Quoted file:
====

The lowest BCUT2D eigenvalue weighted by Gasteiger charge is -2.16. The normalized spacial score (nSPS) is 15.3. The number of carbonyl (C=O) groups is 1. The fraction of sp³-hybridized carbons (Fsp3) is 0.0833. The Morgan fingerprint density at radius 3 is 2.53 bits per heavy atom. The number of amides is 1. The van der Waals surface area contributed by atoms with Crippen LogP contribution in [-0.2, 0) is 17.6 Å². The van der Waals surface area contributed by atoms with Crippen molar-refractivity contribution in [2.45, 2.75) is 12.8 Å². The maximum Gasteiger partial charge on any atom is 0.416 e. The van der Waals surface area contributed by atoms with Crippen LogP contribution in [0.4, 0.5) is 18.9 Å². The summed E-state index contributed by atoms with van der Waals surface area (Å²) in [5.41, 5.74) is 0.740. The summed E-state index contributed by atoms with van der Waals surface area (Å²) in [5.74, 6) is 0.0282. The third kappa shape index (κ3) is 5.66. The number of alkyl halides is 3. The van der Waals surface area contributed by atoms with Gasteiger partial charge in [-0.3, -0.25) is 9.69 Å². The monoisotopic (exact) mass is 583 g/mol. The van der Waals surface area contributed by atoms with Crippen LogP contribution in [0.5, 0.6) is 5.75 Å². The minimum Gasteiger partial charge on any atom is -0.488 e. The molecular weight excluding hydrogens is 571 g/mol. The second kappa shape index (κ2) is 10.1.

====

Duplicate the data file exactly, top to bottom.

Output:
The lowest BCUT2D eigenvalue weighted by Gasteiger charge is -2.16. The normalized spacial score (nSPS) is 15.3. The number of carbonyl (C=O) groups is 1. The fraction of sp³-hybridized carbons (Fsp3) is 0.0833. The Morgan fingerprint density at radius 3 is 2.53 bits per heavy atom. The number of amides is 1. The van der Waals surface area contributed by atoms with Crippen LogP contribution in [-0.2, 0) is 17.6 Å². The van der Waals surface area contributed by atoms with Crippen molar-refractivity contribution in [2.45, 2.75) is 12.8 Å². The maximum Gasteiger partial charge on any atom is 0.416 e. The van der Waals surface area contributed by atoms with Crippen LogP contribution in [0.4, 0.5) is 18.9 Å². The summed E-state index contributed by atoms with van der Waals surface area (Å²) in [5.41, 5.74) is 0.740. The summed E-state index contributed by atoms with van der Waals surface area (Å²) in [5.74, 6) is 0.0282. The third kappa shape index (κ3) is 5.66. The number of alkyl halides is 3. The van der Waals surface area contributed by atoms with Gasteiger partial charge in [-0.3, -0.25) is 9.69 Å². The monoisotopic (exact) mass is 583 g/mol. The van der Waals surface area contributed by atoms with Crippen LogP contribution in [0.5, 0.6) is 5.75 Å². The minimum Gasteiger partial charge on any atom is -0.488 e. The molecular weight excluding hydrogens is 571 g/mol. The second kappa shape index (κ2) is 10.1.